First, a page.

This online survey among the Afghan population demonstrated that dietary intakes and body weight changed during the COVID-19 pandemic. Our findings confirmed that the fruits vegetables, legumes, tea, coffee, pepper, boiled food and supplements increased among Afghan participants during COVID-19. Furthermore, the body weight of most participants during the COVID-19 was decreasing. To the best of our knowledge, this is the first online study of COVID-19 to demonstrate the changes of dietary intake and body weight during COVID-19 pandemic among the Afghan adults in Afghanistan.

To begin with, there are several factors associated with COVID-19. For instance, physical activity, sleep disorders, social economic status, psychotic health, body weight and dietary changes. Several studies demonstrated that physical activity decreased during COVID-19 among both gender [13, 14]. In line with our findings, (90.4%) of study participants had not physical activity during this pandemic. However, a cross sectional study revealed that physical active at home during lockdown increased in Spain [27]. Furthermore, most of studies study presented that the hour of sleeping was increase among adult population, and changed the time of sleeping during lockdown [27-29]. As well, during the lockdown due to COVID-19, the risk of stress and depression were increase among both sex, according to resent research [30, 31]. On the other hands, in our study, we did not consider the sleep disorders and psychotic health among our population. Most of studies demonstrated that dietary intake changed due to COVID-19 [32, 33]. In line with our findings, several studies demonstrated that high intakes of healthy foods increase during COVID-19 pandemic [34, 35]. Furthermore, a case control study revealed that high intake of fruits, vegetables and meat increased among adults due to COVID-19 [36]. A recent study in Italy presented that diet patterns changed among children and adolescent, and the intake of potato, chips, red meat and sugar drinks increased during COVID-19 [37]. Moreover, a cross sectional study revealed that intake of fatty foods and sweets were decrease due to COVID-19 [38]. Another cross sectional studies demonstrated that the intake of fast food and beverages decreased during the lockdown [39, 40]. In addition, a cross sectional study presented that healthy food increase during the COVID-19 after recommended [41]. According to resent research, high intake of vegetables, supplements and fruits were increase among all generations [42]. On the other hand, most of studies demonstrated that intake of unhealthy foods increased during the COVID-19 among both sex [43].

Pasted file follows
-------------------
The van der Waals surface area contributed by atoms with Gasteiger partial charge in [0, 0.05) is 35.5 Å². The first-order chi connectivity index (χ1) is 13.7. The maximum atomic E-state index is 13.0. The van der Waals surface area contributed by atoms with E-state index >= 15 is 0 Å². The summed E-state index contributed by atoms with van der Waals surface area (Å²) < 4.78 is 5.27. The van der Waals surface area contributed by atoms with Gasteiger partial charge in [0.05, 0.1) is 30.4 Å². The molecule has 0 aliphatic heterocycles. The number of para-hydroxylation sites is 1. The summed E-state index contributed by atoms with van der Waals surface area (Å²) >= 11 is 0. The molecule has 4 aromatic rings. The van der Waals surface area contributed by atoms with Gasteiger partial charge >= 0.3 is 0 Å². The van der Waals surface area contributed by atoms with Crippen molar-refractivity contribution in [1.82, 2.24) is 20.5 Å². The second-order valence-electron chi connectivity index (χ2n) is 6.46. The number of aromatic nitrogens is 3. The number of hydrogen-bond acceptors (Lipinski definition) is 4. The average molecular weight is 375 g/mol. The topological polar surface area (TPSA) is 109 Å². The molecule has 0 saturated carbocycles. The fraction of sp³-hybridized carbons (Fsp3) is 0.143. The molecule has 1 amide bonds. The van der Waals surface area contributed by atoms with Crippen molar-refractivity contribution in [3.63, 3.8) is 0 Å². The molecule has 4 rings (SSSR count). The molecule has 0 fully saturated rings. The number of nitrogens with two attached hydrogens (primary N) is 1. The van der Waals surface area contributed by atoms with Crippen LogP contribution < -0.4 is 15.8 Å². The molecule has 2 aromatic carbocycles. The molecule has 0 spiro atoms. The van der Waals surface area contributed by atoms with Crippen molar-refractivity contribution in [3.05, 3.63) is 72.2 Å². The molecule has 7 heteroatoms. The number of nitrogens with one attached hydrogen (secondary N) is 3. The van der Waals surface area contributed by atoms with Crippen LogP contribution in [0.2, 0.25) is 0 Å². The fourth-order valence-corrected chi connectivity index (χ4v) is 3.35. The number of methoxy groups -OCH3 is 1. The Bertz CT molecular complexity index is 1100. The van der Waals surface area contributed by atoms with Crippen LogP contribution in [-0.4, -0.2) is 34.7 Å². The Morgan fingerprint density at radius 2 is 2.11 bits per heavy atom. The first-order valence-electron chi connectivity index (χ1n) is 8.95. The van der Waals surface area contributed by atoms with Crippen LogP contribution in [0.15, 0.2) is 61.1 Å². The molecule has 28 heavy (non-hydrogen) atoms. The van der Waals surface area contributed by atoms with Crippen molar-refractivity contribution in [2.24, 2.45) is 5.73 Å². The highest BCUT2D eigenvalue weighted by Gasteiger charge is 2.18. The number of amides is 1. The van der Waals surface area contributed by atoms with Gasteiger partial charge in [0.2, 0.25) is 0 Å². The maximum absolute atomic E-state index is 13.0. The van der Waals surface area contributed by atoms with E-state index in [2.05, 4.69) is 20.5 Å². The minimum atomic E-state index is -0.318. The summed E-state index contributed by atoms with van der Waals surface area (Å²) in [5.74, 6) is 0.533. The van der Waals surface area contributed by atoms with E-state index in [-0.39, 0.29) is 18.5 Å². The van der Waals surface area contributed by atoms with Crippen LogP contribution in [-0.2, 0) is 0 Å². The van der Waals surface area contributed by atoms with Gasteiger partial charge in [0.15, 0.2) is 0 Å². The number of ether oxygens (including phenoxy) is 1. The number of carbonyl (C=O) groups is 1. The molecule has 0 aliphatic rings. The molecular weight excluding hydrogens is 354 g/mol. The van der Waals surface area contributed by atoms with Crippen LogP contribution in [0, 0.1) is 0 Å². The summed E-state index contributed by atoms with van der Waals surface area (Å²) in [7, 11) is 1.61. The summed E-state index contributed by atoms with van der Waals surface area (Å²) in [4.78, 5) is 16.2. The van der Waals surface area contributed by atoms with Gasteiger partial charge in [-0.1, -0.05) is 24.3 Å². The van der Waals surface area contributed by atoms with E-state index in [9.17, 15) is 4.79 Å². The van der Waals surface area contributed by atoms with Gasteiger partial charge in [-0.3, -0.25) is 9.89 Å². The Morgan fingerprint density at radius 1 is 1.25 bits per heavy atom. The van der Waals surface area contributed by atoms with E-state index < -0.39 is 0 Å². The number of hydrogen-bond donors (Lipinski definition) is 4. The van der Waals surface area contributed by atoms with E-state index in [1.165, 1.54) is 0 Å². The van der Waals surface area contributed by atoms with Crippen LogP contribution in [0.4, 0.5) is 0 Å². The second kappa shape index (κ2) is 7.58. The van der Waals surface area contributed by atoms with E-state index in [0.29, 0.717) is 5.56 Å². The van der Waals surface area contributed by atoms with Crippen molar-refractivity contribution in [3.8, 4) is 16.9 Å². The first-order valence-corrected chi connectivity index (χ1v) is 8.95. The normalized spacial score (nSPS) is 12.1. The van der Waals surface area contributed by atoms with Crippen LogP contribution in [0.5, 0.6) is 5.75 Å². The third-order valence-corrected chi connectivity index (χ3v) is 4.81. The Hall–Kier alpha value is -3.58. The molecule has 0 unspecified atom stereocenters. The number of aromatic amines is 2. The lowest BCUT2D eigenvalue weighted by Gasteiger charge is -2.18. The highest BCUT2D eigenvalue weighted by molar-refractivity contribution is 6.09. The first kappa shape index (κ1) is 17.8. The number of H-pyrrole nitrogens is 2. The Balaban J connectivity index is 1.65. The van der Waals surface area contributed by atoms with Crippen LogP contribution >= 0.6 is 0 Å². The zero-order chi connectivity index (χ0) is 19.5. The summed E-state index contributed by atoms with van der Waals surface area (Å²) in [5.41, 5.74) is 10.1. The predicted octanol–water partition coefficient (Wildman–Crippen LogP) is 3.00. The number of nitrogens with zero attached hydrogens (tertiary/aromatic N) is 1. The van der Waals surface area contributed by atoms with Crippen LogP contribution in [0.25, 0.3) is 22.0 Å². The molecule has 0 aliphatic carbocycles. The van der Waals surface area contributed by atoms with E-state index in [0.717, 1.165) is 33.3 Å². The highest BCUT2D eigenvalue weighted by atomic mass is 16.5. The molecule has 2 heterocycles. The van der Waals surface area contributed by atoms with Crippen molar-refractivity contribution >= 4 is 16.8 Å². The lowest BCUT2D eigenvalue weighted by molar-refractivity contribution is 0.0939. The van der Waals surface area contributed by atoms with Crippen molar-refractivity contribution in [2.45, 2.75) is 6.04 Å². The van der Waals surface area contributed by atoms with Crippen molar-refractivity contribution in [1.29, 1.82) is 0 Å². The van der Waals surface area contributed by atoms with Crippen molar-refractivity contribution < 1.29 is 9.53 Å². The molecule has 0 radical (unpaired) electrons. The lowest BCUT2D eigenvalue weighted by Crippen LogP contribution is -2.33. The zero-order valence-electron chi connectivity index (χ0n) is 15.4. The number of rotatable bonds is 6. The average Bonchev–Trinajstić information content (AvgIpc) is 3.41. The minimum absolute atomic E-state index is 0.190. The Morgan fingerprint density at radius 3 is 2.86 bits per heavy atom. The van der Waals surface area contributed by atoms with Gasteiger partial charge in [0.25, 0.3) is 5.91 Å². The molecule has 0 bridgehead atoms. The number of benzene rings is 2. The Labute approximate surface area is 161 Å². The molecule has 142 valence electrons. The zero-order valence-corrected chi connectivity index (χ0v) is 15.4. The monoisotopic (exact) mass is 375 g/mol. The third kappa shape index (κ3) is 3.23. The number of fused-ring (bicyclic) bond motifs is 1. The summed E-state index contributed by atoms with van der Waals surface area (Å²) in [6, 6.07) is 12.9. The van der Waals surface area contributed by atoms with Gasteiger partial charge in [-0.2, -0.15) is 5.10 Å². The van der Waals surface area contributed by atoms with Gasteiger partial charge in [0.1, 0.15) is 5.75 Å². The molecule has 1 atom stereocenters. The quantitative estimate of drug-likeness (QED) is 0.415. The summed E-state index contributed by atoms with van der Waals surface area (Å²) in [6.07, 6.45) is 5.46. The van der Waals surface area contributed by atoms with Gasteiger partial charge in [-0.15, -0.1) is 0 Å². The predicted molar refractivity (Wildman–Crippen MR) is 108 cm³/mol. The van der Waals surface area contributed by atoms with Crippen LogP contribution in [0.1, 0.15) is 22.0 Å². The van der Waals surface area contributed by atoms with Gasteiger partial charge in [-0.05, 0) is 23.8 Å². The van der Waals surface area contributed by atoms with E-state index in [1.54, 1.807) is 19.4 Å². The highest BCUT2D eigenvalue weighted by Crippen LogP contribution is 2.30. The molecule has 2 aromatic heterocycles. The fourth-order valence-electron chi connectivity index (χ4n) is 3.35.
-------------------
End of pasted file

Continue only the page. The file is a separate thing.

The strength of our study, this is first study to demonstrate the changes of dietary intake and body weight among adults in Afghanistan. On the other hand, the limitations of our study include, first weight and height collected using self-report, which is subject to reporting biases and errors. In addition, most of people did not access to internet.

Conclusion

We found that intake of fruits vegetables, legumes, tea, coffee, pepper, boiled food and supplements increased among Afghan participants. Furthermore, the body weight of most participants decreased due to COVID-19 pandemic.

Statement of Authorship

AMB contributed in conception, design, search statistical analyses, data interpretation, manuscript drafting and supervised the study. BB and MB contributed in data interpretation and manuscript drafting and data clearing. All authors approved the final manuscript for submission.

Acknowledegements

We are very grateful to all participants for patience, answered the questions and support.

Declaration of Interest Statement

The authors declare no personal or financial conflicts of interest

Funding

No

Conflict of Interest

The authors declare no personal or financial conflicts of interest.

References

Author Info

Ahmad Mujtaba Barekzai1*, Beheshta Baraki2 and Marhaba Barekzai3
 
1Department of Community Nutrition, Ghazanfar Institute of Health Science, Ministry of Public Health, Kabul, Afghanistan
2Department of Gynecology In Adei Maternity Hospital, Kabul, Afghanistan
3Departement of Public Nutrition,, Public Health Faculty of Kabul University of Medical Science, Afghanistan
 

Citation: Barekzai AM, Baraki B, Barekzai M (2021) Changes in Dietary Intake and Body Weight among Adults during Covid-19 Pandemic in Afghanistan. J Women's Health Care 10:545. doi: 10.35248/2167-0420.21.10.545.

Received: 16-Jul-2021 Published: 05-Aug-2021

Copyright: © 2021 Barekzai AM, et al. This is an open access article distributed under the terms of the Creative Commons Attribution License, which permits unrestricted use, distribution and reproduction in any medium, provided the original work is properly cited.